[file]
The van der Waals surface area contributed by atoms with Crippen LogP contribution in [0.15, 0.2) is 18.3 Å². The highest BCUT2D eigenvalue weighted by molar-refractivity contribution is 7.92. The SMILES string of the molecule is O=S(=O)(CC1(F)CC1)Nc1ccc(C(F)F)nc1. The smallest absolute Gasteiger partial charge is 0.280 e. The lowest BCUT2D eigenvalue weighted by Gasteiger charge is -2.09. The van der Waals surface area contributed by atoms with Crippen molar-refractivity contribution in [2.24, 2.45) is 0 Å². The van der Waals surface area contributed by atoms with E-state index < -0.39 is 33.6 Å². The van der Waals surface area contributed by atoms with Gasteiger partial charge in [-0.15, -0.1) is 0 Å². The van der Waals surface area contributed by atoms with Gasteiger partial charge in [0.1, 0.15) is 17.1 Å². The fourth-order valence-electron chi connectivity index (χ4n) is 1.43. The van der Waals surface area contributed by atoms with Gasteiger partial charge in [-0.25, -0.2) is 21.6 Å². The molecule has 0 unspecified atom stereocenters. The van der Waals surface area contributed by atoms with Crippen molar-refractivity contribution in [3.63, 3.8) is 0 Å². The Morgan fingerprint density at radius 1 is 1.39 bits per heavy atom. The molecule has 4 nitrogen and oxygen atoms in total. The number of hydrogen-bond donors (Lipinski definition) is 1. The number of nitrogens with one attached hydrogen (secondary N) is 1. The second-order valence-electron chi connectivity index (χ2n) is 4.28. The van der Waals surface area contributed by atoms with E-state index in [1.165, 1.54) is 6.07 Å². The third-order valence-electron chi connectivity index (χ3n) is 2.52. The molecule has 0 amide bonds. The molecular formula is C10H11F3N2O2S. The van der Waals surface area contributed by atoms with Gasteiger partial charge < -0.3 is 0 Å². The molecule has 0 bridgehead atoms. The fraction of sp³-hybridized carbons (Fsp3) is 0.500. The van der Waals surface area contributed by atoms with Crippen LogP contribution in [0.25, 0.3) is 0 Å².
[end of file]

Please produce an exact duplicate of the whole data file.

The van der Waals surface area contributed by atoms with Crippen LogP contribution in [0.15, 0.2) is 18.3 Å². The highest BCUT2D eigenvalue weighted by molar-refractivity contribution is 7.92. The SMILES string of the molecule is O=S(=O)(CC1(F)CC1)Nc1ccc(C(F)F)nc1. The smallest absolute Gasteiger partial charge is 0.280 e. The lowest BCUT2D eigenvalue weighted by Gasteiger charge is -2.09. The van der Waals surface area contributed by atoms with Crippen molar-refractivity contribution in [2.24, 2.45) is 0 Å². The van der Waals surface area contributed by atoms with E-state index < -0.39 is 33.6 Å². The van der Waals surface area contributed by atoms with Gasteiger partial charge in [-0.15, -0.1) is 0 Å². The van der Waals surface area contributed by atoms with Gasteiger partial charge in [0.1, 0.15) is 17.1 Å². The fourth-order valence-electron chi connectivity index (χ4n) is 1.43. The van der Waals surface area contributed by atoms with Gasteiger partial charge in [-0.25, -0.2) is 21.6 Å². The molecule has 0 unspecified atom stereocenters. The van der Waals surface area contributed by atoms with Crippen molar-refractivity contribution in [3.63, 3.8) is 0 Å². The Morgan fingerprint density at radius 1 is 1.39 bits per heavy atom. The molecule has 4 nitrogen and oxygen atoms in total. The number of hydrogen-bond donors (Lipinski definition) is 1. The number of nitrogens with one attached hydrogen (secondary N) is 1. The second-order valence-electron chi connectivity index (χ2n) is 4.28. The van der Waals surface area contributed by atoms with E-state index in [1.165, 1.54) is 6.07 Å². The third-order valence-electron chi connectivity index (χ3n) is 2.52. The molecule has 0 amide bonds. The molecular formula is C10H11F3N2O2S. The van der Waals surface area contributed by atoms with Gasteiger partial charge < -0.3 is 0 Å². The molecule has 0 bridgehead atoms. The fraction of sp³-hybridized carbons (Fsp3) is 0.500. The van der Waals surface area contributed by atoms with Crippen LogP contribution in [0.25, 0.3) is 0 Å².